Festival Profile: Simon Mullen, Strawberry Shorts Festival in Cambridge

October 16, 2012

The Strawberry Shorts Film Festival in Cambridge has undergone a few changes over the years- in organizers and locations. In addition to having a unique story, it has a character and personality all it’s own.

Recently I conducted an email interview with Simon Mullen, the principal festival organizer. Among other things, Simon and I discussed the history of the festival, the experience of being in the audience, and the type of work they like the most.

The deadline for the Strawberry Shorts Film Festival is April 19th. Good luck !

What is your name and the name of the festival you organize?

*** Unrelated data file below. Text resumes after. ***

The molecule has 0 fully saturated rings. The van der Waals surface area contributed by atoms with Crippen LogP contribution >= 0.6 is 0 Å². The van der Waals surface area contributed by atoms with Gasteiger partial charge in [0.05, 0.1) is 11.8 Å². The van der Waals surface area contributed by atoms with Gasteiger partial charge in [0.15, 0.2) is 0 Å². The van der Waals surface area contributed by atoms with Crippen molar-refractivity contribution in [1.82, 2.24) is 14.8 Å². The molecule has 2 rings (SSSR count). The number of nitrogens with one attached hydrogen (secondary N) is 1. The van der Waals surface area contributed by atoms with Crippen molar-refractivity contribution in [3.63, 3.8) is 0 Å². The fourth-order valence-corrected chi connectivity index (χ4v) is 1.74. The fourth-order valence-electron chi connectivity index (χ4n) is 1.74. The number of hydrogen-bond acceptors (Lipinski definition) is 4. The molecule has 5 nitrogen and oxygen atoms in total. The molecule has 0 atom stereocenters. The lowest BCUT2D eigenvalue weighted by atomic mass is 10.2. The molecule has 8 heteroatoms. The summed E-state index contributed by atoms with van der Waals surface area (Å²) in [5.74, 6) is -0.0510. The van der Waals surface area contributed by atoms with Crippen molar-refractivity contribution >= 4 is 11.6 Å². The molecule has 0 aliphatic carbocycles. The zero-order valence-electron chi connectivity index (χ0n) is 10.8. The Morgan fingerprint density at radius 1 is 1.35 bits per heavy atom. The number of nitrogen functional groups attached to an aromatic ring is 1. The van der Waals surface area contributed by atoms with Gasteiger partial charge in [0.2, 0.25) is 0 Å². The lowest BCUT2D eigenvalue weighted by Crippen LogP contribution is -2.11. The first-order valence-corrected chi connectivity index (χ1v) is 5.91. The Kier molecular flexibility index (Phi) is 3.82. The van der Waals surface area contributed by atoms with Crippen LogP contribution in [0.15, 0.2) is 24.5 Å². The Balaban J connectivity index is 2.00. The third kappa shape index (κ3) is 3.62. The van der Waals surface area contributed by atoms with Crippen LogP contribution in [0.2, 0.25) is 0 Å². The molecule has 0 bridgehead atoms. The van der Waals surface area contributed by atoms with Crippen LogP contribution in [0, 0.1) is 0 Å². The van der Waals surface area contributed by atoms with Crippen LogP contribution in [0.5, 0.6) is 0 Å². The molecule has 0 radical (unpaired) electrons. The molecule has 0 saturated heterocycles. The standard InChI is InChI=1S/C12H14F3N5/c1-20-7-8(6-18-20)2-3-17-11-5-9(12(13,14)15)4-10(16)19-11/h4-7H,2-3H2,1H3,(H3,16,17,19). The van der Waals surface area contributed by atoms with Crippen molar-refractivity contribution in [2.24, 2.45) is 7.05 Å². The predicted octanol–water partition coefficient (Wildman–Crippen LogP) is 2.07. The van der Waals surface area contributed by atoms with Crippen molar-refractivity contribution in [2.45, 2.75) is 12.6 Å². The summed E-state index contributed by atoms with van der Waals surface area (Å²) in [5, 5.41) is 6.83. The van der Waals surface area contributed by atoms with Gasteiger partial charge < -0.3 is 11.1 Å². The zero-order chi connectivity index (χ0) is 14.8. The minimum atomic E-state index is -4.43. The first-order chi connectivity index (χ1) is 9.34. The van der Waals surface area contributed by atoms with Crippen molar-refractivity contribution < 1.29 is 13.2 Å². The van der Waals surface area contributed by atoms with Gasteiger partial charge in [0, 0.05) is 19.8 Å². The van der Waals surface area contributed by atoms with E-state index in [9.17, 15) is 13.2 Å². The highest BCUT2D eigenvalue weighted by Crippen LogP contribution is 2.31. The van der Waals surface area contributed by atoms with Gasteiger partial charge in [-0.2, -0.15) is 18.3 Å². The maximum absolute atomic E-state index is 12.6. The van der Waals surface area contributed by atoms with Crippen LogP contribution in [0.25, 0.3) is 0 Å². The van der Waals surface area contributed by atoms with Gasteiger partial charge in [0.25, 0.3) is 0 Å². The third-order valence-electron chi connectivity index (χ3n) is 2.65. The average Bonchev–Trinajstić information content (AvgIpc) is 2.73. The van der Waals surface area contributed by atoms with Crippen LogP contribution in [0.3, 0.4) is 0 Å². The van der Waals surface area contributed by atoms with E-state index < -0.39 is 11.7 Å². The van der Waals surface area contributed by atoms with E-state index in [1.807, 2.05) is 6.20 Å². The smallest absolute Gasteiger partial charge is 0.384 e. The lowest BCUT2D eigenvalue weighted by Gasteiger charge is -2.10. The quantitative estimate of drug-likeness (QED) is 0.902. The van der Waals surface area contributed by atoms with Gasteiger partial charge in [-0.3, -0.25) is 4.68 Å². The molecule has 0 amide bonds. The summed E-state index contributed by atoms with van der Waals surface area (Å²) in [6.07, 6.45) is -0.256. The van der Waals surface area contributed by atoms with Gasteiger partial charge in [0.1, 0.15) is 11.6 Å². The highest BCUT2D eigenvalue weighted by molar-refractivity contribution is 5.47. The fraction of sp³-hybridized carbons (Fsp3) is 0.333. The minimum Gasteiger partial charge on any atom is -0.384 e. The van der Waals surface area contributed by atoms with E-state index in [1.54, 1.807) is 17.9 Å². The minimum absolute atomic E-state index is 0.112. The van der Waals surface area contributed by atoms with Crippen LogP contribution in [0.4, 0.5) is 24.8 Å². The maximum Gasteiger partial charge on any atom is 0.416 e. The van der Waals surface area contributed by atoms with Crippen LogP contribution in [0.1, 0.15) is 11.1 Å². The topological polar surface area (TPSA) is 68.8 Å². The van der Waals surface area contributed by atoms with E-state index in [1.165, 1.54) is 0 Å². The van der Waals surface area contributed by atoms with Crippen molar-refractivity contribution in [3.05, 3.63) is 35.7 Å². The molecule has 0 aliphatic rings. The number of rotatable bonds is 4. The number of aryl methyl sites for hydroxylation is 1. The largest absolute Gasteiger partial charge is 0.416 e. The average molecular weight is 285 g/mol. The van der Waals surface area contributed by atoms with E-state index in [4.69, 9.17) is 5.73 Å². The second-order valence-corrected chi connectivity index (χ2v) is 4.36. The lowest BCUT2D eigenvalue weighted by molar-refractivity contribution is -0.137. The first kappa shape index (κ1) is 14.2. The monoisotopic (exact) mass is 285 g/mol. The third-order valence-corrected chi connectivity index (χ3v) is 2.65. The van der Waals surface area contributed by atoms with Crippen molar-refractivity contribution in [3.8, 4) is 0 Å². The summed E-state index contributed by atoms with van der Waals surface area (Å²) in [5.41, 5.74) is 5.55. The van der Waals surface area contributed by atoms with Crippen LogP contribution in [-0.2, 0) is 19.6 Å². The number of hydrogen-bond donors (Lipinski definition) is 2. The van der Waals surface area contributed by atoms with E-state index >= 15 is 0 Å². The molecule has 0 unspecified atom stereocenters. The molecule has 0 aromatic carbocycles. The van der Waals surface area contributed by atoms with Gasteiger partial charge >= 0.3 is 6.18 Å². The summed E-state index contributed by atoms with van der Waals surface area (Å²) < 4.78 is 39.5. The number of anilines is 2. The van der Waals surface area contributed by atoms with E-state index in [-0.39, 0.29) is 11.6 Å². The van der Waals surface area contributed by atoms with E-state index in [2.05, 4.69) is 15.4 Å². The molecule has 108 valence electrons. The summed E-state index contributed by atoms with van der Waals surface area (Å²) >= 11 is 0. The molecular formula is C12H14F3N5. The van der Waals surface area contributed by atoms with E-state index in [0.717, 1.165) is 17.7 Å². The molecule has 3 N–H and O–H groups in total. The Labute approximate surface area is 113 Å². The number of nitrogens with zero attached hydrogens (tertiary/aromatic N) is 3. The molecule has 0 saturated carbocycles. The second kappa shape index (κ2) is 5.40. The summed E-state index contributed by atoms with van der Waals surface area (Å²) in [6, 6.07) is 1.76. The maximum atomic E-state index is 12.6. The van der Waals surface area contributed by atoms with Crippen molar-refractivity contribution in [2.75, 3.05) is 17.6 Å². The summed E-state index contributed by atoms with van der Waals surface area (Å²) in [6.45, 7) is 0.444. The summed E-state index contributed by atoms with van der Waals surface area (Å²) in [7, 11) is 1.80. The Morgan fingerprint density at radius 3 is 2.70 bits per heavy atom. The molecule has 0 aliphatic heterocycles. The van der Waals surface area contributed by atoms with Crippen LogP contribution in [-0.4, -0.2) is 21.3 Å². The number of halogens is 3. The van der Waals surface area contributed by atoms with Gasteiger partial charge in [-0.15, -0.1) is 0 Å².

My name is Simon Mullen and I am a principal organiser of The Strawberry Shorts Film Festival, the flagship event of Strawberry Fair. I feel I need to explain my role in the festival at this point. In 2006 John Clements, the then organiser of the Strawberry Fair Arts Area, asked me to help with the festival. I ran the festival from 2007 to 2009. Since 2010 we have been building a committee to run the festival, although I am still central to its organisation.

Can you give a little background about your festival? Why it started, when it started, where it is located, how many days it is and the focus?
The Strawberry Shorts Film Festival is the competitive Short Film Festival of Strawberry Fair. Strawberry Fair is the UK’s largest annual not-for-profit, volunteer run community festival of arts and music. The Fair runs is always held on the first Saturday of June on Midsummer Common, which is situated in the heart of Cambridge. Strawberry Shorts is the opening event and is held on the Friday evening..